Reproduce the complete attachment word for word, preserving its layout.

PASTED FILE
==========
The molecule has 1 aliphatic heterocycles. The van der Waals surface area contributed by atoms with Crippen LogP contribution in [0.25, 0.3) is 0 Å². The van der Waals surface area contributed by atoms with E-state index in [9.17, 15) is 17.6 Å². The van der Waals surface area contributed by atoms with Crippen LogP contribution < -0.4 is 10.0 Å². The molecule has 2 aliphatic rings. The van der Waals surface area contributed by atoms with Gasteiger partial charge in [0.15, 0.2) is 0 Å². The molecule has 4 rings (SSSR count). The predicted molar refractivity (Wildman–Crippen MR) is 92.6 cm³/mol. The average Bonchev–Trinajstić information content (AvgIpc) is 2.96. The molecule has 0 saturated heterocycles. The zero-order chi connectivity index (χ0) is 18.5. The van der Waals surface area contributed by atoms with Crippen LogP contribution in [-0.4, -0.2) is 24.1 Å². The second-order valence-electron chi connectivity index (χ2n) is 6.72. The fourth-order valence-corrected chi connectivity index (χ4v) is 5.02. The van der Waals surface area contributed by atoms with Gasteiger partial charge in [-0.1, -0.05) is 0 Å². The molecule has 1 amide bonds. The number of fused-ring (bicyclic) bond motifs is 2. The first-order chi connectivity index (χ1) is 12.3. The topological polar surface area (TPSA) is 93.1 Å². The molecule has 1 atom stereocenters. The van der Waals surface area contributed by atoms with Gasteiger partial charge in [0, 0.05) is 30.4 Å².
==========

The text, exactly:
The molecule has 1 aliphatic heterocycles. The van der Waals surface area contributed by atoms with Crippen LogP contribution in [0.25, 0.3) is 0 Å². The van der Waals surface area contributed by atoms with E-state index in [9.17, 15) is 17.6 Å². The van der Waals surface area contributed by atoms with Crippen LogP contribution < -0.4 is 10.0 Å². The molecule has 2 aliphatic rings. The van der Waals surface area contributed by atoms with Gasteiger partial charge in [0.15, 0.2) is 0 Å². The molecule has 4 rings (SSSR count). The predicted molar refractivity (Wildman–Crippen MR) is 92.6 cm³/mol. The average Bonchev–Trinajstić information content (AvgIpc) is 2.96. The molecule has 0 saturated heterocycles. The zero-order chi connectivity index (χ0) is 18.5. The van der Waals surface area contributed by atoms with Crippen LogP contribution in [-0.4, -0.2) is 24.1 Å². The second-order valence-electron chi connectivity index (χ2n) is 6.72. The fourth-order valence-corrected chi connectivity index (χ4v) is 5.02. The van der Waals surface area contributed by atoms with Gasteiger partial charge in [-0.1, -0.05) is 0 Å². The molecule has 1 amide bonds. The number of fused-ring (bicyclic) bond motifs is 2. The first-order chi connectivity index (χ1) is 12.3. The topological polar surface area (TPSA) is 93.1 Å². The molecule has 1 atom stereocenters. The van der Waals surface area contributed by atoms with Gasteiger partial charge in [0, 0.05) is 30.4 Å².